By MIKEL TOOMBS
F. Scott Fitzgerald, were he alive today (he’d be 118), no doubt would observe that Taylor Swift is different from you and me. (The classic reply still applies: “Yes, she has more money.”)
Swift’s ascendance, perhaps transcendence, will be celebrated Sunday on the American Music Awards, that classic 42-year-old (!) merger of television and pop music, presaged by the late AMA founder Dick Clark’s “American Bandstand.”
Sunday, Swift receives the newly minted Dick Clark Award for Excellence. This surely will have Clark, the Last Tycoon of Teen, turning over in his grave, if only to be able to applaud the achievement. In this age of Spotify (a bit more on that later) Swift managed to move 1.287 million copies of her new album, “1989,” in its first week of release.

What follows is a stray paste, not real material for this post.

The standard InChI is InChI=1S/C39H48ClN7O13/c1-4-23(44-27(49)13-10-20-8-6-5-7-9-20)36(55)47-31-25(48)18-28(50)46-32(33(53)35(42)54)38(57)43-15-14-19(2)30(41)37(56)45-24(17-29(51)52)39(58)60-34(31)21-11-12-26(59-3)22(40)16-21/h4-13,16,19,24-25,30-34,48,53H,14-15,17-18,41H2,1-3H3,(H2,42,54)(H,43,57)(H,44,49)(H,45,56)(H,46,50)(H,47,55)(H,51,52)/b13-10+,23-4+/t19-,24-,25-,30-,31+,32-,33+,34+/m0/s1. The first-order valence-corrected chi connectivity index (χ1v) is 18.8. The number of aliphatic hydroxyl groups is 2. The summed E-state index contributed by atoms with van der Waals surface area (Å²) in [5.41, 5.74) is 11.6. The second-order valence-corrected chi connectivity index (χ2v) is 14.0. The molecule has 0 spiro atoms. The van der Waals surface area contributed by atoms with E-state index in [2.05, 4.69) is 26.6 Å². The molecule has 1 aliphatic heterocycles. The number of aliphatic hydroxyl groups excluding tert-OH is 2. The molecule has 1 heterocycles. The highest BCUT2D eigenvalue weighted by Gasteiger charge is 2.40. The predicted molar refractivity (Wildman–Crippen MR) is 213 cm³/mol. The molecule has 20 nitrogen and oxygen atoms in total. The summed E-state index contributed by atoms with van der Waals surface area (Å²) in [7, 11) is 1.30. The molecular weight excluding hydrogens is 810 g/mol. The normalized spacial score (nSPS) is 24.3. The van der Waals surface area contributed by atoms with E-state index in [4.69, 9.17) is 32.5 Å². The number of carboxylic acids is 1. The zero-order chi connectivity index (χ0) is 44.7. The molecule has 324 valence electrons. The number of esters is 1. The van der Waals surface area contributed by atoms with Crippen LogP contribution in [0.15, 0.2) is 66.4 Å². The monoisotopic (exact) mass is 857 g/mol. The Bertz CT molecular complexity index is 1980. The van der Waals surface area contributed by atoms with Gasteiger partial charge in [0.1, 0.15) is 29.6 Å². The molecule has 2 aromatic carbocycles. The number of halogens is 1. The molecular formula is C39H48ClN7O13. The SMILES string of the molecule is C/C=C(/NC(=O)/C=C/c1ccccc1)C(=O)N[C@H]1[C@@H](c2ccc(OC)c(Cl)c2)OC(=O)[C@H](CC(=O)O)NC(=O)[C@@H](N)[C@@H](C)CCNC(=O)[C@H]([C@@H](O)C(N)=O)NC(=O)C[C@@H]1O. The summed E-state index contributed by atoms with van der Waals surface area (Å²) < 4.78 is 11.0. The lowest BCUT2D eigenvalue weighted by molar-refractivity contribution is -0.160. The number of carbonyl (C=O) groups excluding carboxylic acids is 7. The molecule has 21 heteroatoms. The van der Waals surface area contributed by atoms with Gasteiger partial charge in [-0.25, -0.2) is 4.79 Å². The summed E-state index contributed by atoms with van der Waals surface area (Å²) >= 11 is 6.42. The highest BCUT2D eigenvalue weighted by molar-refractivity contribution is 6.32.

On a personal note, Swift’s albums used to appear on my doorstep on release day. No more.
Sigh. Spotify and I, both now added to her famously long list of rejections. Therefore, I can only comment on what I’ve heard.
“Shake It Off”: No, you can’t shake it off, even if Swift’s continued association with hit-man Max Martin (“We Are Never Ever Getting Back Together”) and company seems a bit, er, superfluous.
“Welcome to New York”: It’s controversial, if Swiftian, because NYC’s new tourism ambassador isn’t a native. Well, um, wasn’t New York the haven for immigrants (the huddled masses, etc.); even if Swift didn’t have to go through Ellis Island (she should visit, by the way), she fits right in.
Read about Swift’s concert next summer in Seattle here.
(EDITOR’S NOTE: Mikel Toombs is a frequent contributor to GeneStout.com. Read his last post on Taylor Swift here.)